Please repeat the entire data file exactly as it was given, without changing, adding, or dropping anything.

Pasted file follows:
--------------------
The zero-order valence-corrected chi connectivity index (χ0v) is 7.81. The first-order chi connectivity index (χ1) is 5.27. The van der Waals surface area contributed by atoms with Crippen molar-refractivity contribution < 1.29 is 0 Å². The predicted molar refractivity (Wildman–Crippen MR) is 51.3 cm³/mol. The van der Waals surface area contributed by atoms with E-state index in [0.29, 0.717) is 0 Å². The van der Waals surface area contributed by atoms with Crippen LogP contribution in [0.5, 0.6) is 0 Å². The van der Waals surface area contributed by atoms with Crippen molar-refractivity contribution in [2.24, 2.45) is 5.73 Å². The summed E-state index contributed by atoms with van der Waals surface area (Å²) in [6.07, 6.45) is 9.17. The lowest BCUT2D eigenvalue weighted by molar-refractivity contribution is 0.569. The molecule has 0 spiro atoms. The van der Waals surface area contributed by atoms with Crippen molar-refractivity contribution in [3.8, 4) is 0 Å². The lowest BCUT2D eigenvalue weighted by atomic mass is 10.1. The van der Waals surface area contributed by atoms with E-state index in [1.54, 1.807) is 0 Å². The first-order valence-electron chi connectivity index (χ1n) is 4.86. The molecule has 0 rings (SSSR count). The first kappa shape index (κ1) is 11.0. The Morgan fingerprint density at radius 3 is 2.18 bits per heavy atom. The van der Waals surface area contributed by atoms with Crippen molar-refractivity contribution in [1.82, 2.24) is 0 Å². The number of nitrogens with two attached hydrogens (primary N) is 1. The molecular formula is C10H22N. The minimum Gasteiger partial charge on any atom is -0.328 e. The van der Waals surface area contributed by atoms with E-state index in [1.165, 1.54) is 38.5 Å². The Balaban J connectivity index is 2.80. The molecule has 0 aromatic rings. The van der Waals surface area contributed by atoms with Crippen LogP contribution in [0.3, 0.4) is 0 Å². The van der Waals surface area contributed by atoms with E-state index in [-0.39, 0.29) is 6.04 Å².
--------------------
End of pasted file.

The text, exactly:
The zero-order valence-corrected chi connectivity index (χ0v) is 7.81. The first-order chi connectivity index (χ1) is 5.27. The van der Waals surface area contributed by atoms with Crippen molar-refractivity contribution < 1.29 is 0 Å². The predicted molar refractivity (Wildman–Crippen MR) is 51.3 cm³/mol. The van der Waals surface area contributed by atoms with E-state index in [0.29, 0.717) is 0 Å². The van der Waals surface area contributed by atoms with Crippen LogP contribution in [0.5, 0.6) is 0 Å². The van der Waals surface area contributed by atoms with Crippen molar-refractivity contribution in [2.24, 2.45) is 5.73 Å². The summed E-state index contributed by atoms with van der Waals surface area (Å²) in [6.07, 6.45) is 9.17. The lowest BCUT2D eigenvalue weighted by molar-refractivity contribution is 0.569. The molecule has 0 spiro atoms. The van der Waals surface area contributed by atoms with Crippen molar-refractivity contribution in [3.8, 4) is 0 Å². The lowest BCUT2D eigenvalue weighted by atomic mass is 10.1. The van der Waals surface area contributed by atoms with E-state index in [1.54, 1.807) is 0 Å². The first-order valence-electron chi connectivity index (χ1n) is 4.86. The molecule has 0 rings (SSSR count). The first kappa shape index (κ1) is 11.0. The Morgan fingerprint density at radius 3 is 2.18 bits per heavy atom. The van der Waals surface area contributed by atoms with Crippen molar-refractivity contribution in [1.82, 2.24) is 0 Å². The number of nitrogens with two attached hydrogens (primary N) is 1. The molecular formula is C10H22N. The minimum Gasteiger partial charge on any atom is -0.328 e. The van der Waals surface area contributed by atoms with E-state index in [1.165, 1.54) is 38.5 Å². The Balaban J connectivity index is 2.80. The molecule has 0 aromatic rings. The van der Waals surface area contributed by atoms with Crippen LogP contribution in [0.3, 0.4) is 0 Å². The van der Waals surface area contributed by atoms with E-state index in [-0.39, 0.29) is 6.04 Å².